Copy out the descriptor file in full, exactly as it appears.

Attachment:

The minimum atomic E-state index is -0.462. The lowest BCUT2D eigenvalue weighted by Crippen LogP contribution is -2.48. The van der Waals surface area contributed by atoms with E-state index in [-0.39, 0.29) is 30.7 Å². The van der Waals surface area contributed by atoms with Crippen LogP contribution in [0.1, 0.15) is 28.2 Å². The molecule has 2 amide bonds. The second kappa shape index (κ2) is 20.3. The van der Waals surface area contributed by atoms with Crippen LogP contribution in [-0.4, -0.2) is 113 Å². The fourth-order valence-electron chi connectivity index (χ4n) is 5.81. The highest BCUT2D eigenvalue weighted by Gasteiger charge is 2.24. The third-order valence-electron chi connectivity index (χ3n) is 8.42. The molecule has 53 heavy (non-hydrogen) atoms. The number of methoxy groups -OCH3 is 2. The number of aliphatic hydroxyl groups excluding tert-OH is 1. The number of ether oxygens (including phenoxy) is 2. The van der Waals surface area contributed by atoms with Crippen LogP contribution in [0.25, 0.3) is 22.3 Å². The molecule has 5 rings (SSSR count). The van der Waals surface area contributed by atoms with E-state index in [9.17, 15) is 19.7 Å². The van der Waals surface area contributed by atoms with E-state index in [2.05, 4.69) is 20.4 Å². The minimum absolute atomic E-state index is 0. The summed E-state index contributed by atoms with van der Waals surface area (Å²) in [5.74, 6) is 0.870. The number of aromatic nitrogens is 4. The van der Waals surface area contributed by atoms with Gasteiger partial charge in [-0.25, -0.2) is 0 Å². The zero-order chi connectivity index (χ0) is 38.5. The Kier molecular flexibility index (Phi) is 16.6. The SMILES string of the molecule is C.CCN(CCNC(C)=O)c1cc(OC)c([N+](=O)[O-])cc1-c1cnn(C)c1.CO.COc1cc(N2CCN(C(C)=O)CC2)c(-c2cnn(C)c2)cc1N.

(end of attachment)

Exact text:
The minimum atomic E-state index is -0.462. The lowest BCUT2D eigenvalue weighted by Crippen LogP contribution is -2.48. The van der Waals surface area contributed by atoms with E-state index in [-0.39, 0.29) is 30.7 Å². The van der Waals surface area contributed by atoms with Crippen LogP contribution in [0.1, 0.15) is 28.2 Å². The molecule has 2 amide bonds. The second kappa shape index (κ2) is 20.3. The van der Waals surface area contributed by atoms with Crippen LogP contribution in [-0.4, -0.2) is 113 Å². The fourth-order valence-electron chi connectivity index (χ4n) is 5.81. The highest BCUT2D eigenvalue weighted by Gasteiger charge is 2.24. The third-order valence-electron chi connectivity index (χ3n) is 8.42. The molecule has 53 heavy (non-hydrogen) atoms. The number of methoxy groups -OCH3 is 2. The number of aliphatic hydroxyl groups excluding tert-OH is 1. The number of ether oxygens (including phenoxy) is 2. The van der Waals surface area contributed by atoms with Crippen LogP contribution in [0.25, 0.3) is 22.3 Å². The molecule has 5 rings (SSSR count). The van der Waals surface area contributed by atoms with E-state index in [9.17, 15) is 19.7 Å². The van der Waals surface area contributed by atoms with E-state index in [2.05, 4.69) is 20.4 Å². The minimum absolute atomic E-state index is 0. The summed E-state index contributed by atoms with van der Waals surface area (Å²) in [5.74, 6) is 0.870. The number of aromatic nitrogens is 4. The van der Waals surface area contributed by atoms with Gasteiger partial charge in [-0.25, -0.2) is 0 Å². The zero-order chi connectivity index (χ0) is 38.5. The Kier molecular flexibility index (Phi) is 16.6. The SMILES string of the molecule is C.CCN(CCNC(C)=O)c1cc(OC)c([N+](=O)[O-])cc1-c1cnn(C)c1.CO.COc1cc(N2CCN(C(C)=O)CC2)c(-c2cnn(C)c2)cc1N.